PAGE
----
POV: Interview with David Brown, EVP/General Manager, MXM

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Jami Oetting
Jami Oetting



david-brownMeredith, which publishes titles including Better Home and Gardens and Family Circle, launched Meredith Xcelerated Marketing (MXM), a customer engagement agency. What differentiates MXM from other agencies?

MXM is different from a traditional agency because we sit inside a media company. This gives us a publisher’s perspective to our clients’ assignments and often provides deeper insights than an agency on its own can provide. Because we can leverage the insights, capabilities and resources of Meredith Corporation, we mesh several best practices from a more traditional agency model. We create deeply engaging content that is highly relevant and sharable, can live in virtually any channel and has the ability to cross channels.

How does Meredith’s background in content creation and publishing provide you with a unique view and expertise of how brands have moved to content marketing as an engagement tool?

We have been in the content marketing arena for 44 years. According to Harvard Business School’s Nieman Lab, “we practically invented the content marketing trade.” So, we understand what structures make sense, when content should be developed, when it should be curated or when it should be evergreen. Our content editors use authentic consumer insights to create engaging content-based experiences, and we do not mistake editors for copywriters in the agency world. What clients need more than ever is a way to leverage their owned and earned communities. To do this, they need better content-powered experiences on an ongoing basis, not on a one-off basis. This is what publishers do better than anybody.

Is content marketing just another buzzword? Or does it signify something else about what consumers want from brands?

Content marketing is not new. What is new are the proliferation of channels and screens that make the need for content more extreme. This is especially true when considering the ever-growing number of shared channels and the fact that mobility is the new norm. Content that engages must address this rapidly evolving paradigm. When content jumps the tracks and can be summoned and even manipulated on demand by consumers, then it’s “big."

Research-backed campaigns and data analytics is a core service of MXM. How has this changed the world of content creation, distribution and management?

Data analytics and content management are a potent combination. To bring out this potency, our analytics team and content team sit next to each other. Our analytics process informs our content strategies, tactics and distribution plans. Through this, we understand which content is delivering the most engagement and the highest ROI.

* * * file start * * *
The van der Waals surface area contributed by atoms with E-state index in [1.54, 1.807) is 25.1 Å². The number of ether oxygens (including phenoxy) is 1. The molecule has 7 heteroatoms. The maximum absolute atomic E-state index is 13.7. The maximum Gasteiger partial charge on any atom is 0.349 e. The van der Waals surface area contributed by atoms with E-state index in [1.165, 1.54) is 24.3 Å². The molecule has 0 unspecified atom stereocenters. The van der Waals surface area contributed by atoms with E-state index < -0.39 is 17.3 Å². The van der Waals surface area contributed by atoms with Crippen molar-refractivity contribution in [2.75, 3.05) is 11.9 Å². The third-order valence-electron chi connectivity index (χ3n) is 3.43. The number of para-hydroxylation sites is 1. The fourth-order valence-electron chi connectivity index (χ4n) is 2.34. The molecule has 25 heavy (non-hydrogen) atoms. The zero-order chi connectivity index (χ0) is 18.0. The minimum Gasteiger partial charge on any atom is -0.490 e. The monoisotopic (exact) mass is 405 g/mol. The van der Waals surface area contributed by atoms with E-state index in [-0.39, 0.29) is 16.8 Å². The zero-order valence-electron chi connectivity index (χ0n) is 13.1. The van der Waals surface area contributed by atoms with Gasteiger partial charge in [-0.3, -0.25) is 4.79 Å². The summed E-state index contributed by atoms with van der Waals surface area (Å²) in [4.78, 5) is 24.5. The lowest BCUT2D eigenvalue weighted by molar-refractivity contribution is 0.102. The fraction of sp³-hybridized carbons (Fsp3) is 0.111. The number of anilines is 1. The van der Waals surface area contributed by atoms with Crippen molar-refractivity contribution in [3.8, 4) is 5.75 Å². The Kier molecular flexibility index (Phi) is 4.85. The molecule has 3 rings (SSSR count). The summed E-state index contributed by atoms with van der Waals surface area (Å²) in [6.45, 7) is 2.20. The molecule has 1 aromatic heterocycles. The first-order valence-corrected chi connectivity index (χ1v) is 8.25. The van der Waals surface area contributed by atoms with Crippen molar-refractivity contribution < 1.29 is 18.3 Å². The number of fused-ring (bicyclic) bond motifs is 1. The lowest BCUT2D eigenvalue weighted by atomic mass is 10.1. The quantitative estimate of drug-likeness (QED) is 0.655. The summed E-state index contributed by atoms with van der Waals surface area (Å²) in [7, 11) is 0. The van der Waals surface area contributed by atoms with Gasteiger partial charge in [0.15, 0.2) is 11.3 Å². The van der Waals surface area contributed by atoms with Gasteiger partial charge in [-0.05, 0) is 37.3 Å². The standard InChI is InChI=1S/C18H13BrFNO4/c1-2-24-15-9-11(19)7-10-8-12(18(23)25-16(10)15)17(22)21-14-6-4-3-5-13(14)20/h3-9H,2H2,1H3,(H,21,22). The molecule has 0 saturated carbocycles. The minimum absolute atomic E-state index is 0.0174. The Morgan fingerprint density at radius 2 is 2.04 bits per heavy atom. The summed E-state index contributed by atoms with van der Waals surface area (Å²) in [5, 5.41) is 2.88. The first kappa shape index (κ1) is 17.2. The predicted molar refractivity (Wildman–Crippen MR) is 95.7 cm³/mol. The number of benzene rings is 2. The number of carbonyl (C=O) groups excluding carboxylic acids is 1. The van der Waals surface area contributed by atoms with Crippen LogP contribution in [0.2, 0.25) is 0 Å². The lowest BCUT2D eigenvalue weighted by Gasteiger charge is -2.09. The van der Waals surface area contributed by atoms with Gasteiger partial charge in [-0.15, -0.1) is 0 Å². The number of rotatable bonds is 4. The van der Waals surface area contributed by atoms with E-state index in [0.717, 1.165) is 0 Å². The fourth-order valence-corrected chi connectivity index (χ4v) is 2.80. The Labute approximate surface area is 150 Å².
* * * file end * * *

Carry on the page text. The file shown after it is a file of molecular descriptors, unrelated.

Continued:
Is “Big Content” the next iteration of “Big Data” for marketers in the content-creation space?

Everyone in marketing is talking about big data, but big data doesn’t appear spontaneously. It’s an interesting and important topic; however, not enough attention is being given to what generates big data — which is big content or content that is no longer controlled solely by the brand, but is amplified, iterated and disseminated by consumers across multiple channels, devices and platforms. Consumers engage and interact digitally with content, and marketers track and collect and make sense of those activities. Big data isn’t just a function of better data-tracking technology; it simply wouldn’t exist without the ever-expanding catalyst that is big content. Insights from big data should be helping brands create more and better big content.

Publishers and advertisers have struggled to adjust to digital distribution. How can advertisers and publishers work together to make online advertising more than just an eyesore?

The best advertising is remembered, and the best direct marketing is most relevant. Online advertising will improve as it becomes more memorable and relevant. As we move into an increasingly consumer-controlled “pull” media world, this will only become more important. If the consumer is king, then content is the coin of the realm, and it is relevancy and engagement that give it enduring value. Delivering on this in our hyperconnected world will require a rethink of how we create content. An early hint of this is the evolution of the consumer engagement agency.

What trends in marketing/advertising do you find most interesting/exciting?

The most interesting trend is the way that the advertising agency landscape is being de-constructed — a fundamental remodel is happening. It’s a fabulous time for a new ecosystem of agencies to emerge. I suspect there will be three types of agencies — specialists, integrators and in-house.

One reason you love what you do:

I’ve always been excited by the variety of the work; it’s the part of the job I love the most.

Favorite ad:

Brand building and direct marketing combined in one. It’s hard to do both well, but this Ameritrade work did it brilliantly.



I have had two mentors: Drayton Bird, the author of “Commonsense Direct Marketing” (probably a more important book than “Ogilvy on Advertising”), and Wendy Riches, who I have been able to work for and with throughout my career.

Must-read book:

Steven Ambrose’s “Band of Brothers.” It’s the ultimate story on how to have each other’s backs.

Connect with David on LinkedIn.

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